Fırat Bulut / DUVAR
Female students living in Pir Ali dormitory in the eastern Turkish province of Bingöl say that they have faced harassment by strangers, incidents of suicide and violent attacks in the building. Despite this, they say, dormitory management does little to keep them safe.
This week, dozens of these female students gathered to protest in the garden of the dormitory after an unidentified man was allowed to access the third floor of the building and harass female students. This incident they say was just one of many.
One student committed suicide by jumping off the fourth floor of the building in the middle of the night, and when her friends wanted to investigate the incident, they were told there was no security camera footage. Further, the administration said she simply “fainted.” Another time, a student wandered the halls of the dormitory with a knife at night, saying she was “inspired to kill them.” The administration told students they had imagined the incident.
When students reported these incidents to the dormitory administration, they were allegedly threatened with retaliation, told they would be kicked out of the dorms if they formally reported what happened.
One student who asked to be identified only as L.B. for fear of retaliation said that this is the product of a systematic failure to protect these young women.
“There is patriarchal pressure at the root of what we are experiencing. A nationalized patriarch. A uniform life is imposed on students. They are asked not to object to anything and to accept the terms set for them unconditionally,” L.B. said.
She also said that two students previously stabbed each other in the building.
The students are terrified in the face of administration inaction, L.B. said. When they go to sleep at night, they pile furniture and belongings behind their doors to make sure no one can enter. Many students have dropped out as a result of the fear, and no matter how many times they complain, the administration does not investigate the incidents. When the harasser was allowed to enter the building, L.B. said, they reached a breaking point.
Despite the administration’s failure to investigate any of the incidents, she added, there are rumors that they have started an investigation into the students who participated in the protests.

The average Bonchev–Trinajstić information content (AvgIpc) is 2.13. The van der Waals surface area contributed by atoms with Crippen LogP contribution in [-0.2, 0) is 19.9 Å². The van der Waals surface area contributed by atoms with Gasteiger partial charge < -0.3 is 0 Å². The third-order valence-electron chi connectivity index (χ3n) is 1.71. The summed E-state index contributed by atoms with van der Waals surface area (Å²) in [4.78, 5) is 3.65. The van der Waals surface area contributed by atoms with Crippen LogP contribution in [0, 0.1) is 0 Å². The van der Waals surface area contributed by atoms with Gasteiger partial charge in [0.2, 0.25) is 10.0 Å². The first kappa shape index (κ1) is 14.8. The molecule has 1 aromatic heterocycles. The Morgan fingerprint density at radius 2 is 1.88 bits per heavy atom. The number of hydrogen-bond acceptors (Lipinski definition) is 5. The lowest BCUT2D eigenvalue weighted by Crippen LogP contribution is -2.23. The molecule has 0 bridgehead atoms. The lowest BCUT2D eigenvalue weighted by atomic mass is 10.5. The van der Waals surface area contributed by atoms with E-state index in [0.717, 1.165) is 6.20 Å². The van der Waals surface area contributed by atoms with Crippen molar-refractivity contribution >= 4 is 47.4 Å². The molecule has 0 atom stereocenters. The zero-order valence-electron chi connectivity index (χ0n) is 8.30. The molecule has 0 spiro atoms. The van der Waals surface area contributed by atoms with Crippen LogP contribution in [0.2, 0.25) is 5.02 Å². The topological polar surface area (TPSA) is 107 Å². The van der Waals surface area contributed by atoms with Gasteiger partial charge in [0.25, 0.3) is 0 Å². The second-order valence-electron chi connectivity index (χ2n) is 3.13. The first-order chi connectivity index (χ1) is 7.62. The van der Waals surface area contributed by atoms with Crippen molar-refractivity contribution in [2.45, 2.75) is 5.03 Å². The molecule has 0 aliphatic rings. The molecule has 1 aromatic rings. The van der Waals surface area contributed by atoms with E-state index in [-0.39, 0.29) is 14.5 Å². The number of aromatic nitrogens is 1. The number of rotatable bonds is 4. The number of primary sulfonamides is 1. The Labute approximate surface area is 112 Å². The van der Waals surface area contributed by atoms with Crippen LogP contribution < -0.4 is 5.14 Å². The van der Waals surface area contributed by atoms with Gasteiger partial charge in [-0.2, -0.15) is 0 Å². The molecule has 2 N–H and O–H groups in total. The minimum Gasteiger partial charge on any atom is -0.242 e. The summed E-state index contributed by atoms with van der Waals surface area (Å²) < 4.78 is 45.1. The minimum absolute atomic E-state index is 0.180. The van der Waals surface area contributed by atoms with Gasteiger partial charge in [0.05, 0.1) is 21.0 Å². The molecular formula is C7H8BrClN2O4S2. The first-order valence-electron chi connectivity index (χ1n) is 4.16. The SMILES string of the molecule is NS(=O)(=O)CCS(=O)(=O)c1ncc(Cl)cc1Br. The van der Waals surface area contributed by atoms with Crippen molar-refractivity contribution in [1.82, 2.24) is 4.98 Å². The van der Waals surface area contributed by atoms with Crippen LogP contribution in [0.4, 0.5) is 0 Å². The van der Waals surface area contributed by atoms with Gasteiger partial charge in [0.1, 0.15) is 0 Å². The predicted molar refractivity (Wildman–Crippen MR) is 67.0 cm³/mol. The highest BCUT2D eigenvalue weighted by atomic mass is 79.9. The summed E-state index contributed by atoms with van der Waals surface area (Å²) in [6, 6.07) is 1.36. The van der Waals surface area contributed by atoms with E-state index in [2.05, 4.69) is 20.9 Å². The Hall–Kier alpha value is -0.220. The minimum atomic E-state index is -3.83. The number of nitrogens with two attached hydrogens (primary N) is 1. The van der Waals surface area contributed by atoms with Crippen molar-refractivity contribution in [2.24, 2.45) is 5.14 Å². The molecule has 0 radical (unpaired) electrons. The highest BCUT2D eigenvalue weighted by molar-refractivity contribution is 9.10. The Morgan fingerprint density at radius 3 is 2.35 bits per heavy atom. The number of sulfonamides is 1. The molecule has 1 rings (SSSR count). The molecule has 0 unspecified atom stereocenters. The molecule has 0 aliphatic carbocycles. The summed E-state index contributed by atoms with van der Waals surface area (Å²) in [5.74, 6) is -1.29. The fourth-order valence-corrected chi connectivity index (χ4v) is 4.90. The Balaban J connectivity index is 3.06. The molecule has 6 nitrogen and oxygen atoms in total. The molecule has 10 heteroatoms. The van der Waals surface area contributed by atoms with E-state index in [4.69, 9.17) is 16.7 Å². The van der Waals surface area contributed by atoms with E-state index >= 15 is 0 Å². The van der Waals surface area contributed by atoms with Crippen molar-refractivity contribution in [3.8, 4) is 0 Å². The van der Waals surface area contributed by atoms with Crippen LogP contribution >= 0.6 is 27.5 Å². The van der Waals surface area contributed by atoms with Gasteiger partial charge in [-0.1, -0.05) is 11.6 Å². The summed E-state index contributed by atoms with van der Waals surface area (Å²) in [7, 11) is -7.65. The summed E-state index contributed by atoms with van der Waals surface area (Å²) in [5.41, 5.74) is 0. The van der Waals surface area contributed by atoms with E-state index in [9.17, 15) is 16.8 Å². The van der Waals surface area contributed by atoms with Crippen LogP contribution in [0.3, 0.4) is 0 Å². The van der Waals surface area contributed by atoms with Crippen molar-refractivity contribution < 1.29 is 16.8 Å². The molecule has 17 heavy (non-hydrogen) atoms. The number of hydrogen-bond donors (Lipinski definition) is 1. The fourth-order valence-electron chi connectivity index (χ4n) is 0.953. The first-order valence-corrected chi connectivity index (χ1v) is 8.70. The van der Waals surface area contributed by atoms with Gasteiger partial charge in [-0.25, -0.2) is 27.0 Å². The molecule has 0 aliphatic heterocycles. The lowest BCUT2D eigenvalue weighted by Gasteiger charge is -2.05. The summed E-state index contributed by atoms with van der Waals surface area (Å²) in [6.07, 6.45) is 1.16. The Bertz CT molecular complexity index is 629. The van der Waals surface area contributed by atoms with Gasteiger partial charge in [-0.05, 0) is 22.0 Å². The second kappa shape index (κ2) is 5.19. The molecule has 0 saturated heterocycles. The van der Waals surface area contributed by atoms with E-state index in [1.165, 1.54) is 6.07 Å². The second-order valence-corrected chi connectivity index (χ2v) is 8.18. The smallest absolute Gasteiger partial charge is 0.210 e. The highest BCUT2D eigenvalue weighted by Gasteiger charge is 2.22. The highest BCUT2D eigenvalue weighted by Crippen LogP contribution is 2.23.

Another student who asked to remain anonymous said that many of the security guards assigned to the dorm are hired under the table and are unqualified. She said that many of the girls in the dorm date police officers and professors, and that they are allowed to bring these “girlfriends” back to the dorm. The security guards do not object to these outsiders coming into the building.
“There are so many examples of sexual abuse, but none of us can talk,” she said.
After videos of the protests went viral on social media, the Bingöl Bar Association’s Women’s commission filed a criminal complaint against the managers of the dormitory. The lawyers say the administration failed to protect the young women by allowing a strange man to enter the building and harass women in the middle of the night.
Lawyer Nuran Aydın, who spoke on behalf of the commission, said that they began their investigation of the situation when they heard about the suicide at the dorm. When they found out there had been no functioning security cameras to capture the incident, they realized there had been a neglect of duty.
Aydın also cited issues in the laundry room and cafeteria. She said these students were being forced to pursue their educations under harrowing conditions. She also noted that when students complained about the violence or poor conditions, they were told they could leave.
“There is a serious security gap. We have initiated a legal process. If the problems are not resolved, we will also meet with the governorship,” Aydın said.
Bingöl President of the Women's Branch of the Republican People's Party (CHP), Gülten Baylas, also condemned the incident and the state of security at the dorm. In the wake of the suicide, she said, measures should have been taken to ensure nothing further could happen.
“Where were the security guards when all this was happening? How could he go up to the third floor? Even though there was a suicide incident just a week ago, why aren't adequate security measures being taken?” she asked.
The Provincial Directorate of Youth and Sports on Dec. 8 announced that they had launched an investigation into the dormitory administration over the allegations. In its written statement, the directorate said that the man who had entered the building was identified and had Down syndrome.